Ensenada :: Another Example

While saying in Ensenada, Baja, Mexico, for instance, the tap water we filtered and drank was supplied by an underground aquifer and is very salty, the result of sea water intrusion into the aquifer because of over-pumping and vastly exceeding the aquifer’s replenishment rate.

So what’s the plan in Ensenada?  Instead of taking drastic measures to increase conservation and reduce the population (a logical response to having exceeded the carrying capacity of the freshwater source) the municipality has entered into agreement with a Spanish multinational water company to construct a desalination plant.  But get this!  The plant will only provide fresh water to about 100,000 residents.  What’s the population in Ensenada that currently relies upon the failing aquifer?  Almost 300,000.  There appears to be no plan in place for what to do for the remaining two thirds of the citizenry that will be cutoff from the new water source.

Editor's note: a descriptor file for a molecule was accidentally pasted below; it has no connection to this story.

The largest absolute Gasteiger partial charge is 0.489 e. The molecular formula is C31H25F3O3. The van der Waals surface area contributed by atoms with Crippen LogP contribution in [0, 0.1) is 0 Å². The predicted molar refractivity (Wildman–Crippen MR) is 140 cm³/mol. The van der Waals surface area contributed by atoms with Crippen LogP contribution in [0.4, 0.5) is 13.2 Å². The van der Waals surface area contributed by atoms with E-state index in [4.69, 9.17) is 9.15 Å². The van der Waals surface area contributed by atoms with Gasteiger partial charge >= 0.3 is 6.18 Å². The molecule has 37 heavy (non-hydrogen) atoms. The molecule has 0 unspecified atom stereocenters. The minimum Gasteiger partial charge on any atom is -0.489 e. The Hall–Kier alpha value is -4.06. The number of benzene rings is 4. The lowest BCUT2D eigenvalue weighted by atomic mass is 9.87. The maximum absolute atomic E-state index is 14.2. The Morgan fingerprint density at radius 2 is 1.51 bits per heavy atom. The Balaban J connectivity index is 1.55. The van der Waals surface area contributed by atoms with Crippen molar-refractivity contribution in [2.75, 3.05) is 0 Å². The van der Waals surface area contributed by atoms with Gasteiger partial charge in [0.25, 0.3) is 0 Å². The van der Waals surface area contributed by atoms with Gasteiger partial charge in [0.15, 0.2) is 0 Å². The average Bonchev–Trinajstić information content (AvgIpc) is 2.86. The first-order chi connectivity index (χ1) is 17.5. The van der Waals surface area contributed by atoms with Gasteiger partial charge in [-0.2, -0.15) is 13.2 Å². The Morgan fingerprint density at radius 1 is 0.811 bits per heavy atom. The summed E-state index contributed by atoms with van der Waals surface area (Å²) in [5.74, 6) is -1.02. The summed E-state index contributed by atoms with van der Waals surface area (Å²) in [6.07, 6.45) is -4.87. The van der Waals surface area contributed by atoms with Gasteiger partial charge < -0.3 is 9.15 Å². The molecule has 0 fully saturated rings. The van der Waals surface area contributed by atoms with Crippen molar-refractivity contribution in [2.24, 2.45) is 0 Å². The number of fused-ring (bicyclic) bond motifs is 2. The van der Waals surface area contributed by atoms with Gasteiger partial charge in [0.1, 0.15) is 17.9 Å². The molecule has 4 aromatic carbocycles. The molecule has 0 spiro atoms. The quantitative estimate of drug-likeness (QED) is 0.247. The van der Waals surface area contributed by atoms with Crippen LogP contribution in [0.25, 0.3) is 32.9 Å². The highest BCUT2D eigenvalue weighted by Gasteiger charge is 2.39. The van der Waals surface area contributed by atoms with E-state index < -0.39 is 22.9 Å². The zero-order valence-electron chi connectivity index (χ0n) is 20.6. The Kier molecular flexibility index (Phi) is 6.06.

This story is playing out in many other places around the globe, places where citizens have the same blind faith that all will work out in the end.



I try to keep abreast of local news as we ride through various communities.  One thing in California that caught my eye was a story about a US$27M “beach replenishment” project funded by the by the San Diego Association of Governments (SANDAG), supervised by the California Coastal Commission and watch-dogged by the San Diego chapter of the non-profit Surfrider organization all for the benefit of southern California beachgoers.  The article mentioned something vague about “offshore sources of sand”.  I found myself wondering exactly where the offshore sources were located.  After all, $27M worth of sand is a lot of sand. So I was thinking about sand when we rolled across the Mexico/USA border.

Realities of Sand Mining in Baja

A mined riverbed in Baja, Mexico.